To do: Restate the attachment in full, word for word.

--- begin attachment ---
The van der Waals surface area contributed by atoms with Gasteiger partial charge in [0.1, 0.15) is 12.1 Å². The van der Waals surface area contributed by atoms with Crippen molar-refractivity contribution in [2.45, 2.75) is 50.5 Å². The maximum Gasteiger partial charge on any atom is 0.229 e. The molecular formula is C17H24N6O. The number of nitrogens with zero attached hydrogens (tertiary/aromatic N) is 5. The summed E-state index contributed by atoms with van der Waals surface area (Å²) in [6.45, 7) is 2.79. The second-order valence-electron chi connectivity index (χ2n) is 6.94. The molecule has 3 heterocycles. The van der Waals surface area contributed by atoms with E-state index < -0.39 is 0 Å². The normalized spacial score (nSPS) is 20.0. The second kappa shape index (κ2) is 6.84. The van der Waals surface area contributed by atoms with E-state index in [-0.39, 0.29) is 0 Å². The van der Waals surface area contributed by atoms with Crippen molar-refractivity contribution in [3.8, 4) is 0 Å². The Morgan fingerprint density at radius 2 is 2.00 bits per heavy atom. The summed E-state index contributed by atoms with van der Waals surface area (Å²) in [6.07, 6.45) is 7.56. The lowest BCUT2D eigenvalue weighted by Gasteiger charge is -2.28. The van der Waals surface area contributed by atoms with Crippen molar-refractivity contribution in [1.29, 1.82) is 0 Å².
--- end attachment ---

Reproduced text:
The van der Waals surface area contributed by atoms with Gasteiger partial charge in [0.1, 0.15) is 12.1 Å². The van der Waals surface area contributed by atoms with Crippen molar-refractivity contribution in [2.45, 2.75) is 50.5 Å². The maximum Gasteiger partial charge on any atom is 0.229 e. The molecular formula is C17H24N6O. The number of nitrogens with zero attached hydrogens (tertiary/aromatic N) is 5. The summed E-state index contributed by atoms with van der Waals surface area (Å²) in [6.45, 7) is 2.79. The second-order valence-electron chi connectivity index (χ2n) is 6.94. The molecule has 3 heterocycles. The van der Waals surface area contributed by atoms with E-state index < -0.39 is 0 Å². The normalized spacial score (nSPS) is 20.0. The second kappa shape index (κ2) is 6.84. The van der Waals surface area contributed by atoms with E-state index in [-0.39, 0.29) is 0 Å². The van der Waals surface area contributed by atoms with Crippen molar-refractivity contribution in [3.8, 4) is 0 Å². The Morgan fingerprint density at radius 2 is 2.00 bits per heavy atom. The summed E-state index contributed by atoms with van der Waals surface area (Å²) in [6.07, 6.45) is 7.56. The lowest BCUT2D eigenvalue weighted by Gasteiger charge is -2.28. The van der Waals surface area contributed by atoms with Crippen molar-refractivity contribution in [1.29, 1.82) is 0 Å².